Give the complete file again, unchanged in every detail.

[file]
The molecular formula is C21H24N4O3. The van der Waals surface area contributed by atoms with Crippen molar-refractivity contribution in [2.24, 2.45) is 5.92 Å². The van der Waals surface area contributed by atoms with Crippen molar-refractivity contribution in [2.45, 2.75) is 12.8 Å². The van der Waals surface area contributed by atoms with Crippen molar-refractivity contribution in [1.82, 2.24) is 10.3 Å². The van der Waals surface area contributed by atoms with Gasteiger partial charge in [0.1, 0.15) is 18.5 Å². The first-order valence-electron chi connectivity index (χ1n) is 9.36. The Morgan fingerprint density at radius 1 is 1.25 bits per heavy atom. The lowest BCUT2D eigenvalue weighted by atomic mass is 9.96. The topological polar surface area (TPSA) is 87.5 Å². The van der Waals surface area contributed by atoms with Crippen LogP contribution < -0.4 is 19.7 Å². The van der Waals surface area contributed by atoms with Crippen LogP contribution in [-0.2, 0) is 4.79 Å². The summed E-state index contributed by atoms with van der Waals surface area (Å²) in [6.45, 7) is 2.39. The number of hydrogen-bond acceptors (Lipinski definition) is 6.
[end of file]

The molecular formula is C21H24N4O3. The van der Waals surface area contributed by atoms with Crippen molar-refractivity contribution in [2.24, 2.45) is 5.92 Å². The van der Waals surface area contributed by atoms with Crippen molar-refractivity contribution in [2.45, 2.75) is 12.8 Å². The van der Waals surface area contributed by atoms with Crippen molar-refractivity contribution in [1.82, 2.24) is 10.3 Å². The van der Waals surface area contributed by atoms with Gasteiger partial charge in [0.1, 0.15) is 18.5 Å². The first-order valence-electron chi connectivity index (χ1n) is 9.36. The Morgan fingerprint density at radius 1 is 1.25 bits per heavy atom. The lowest BCUT2D eigenvalue weighted by atomic mass is 9.96. The topological polar surface area (TPSA) is 87.5 Å². The van der Waals surface area contributed by atoms with Crippen LogP contribution < -0.4 is 19.7 Å². The van der Waals surface area contributed by atoms with Crippen LogP contribution in [-0.2, 0) is 4.79 Å². The summed E-state index contributed by atoms with van der Waals surface area (Å²) in [6.45, 7) is 2.39. The number of hydrogen-bond acceptors (Lipinski definition) is 6.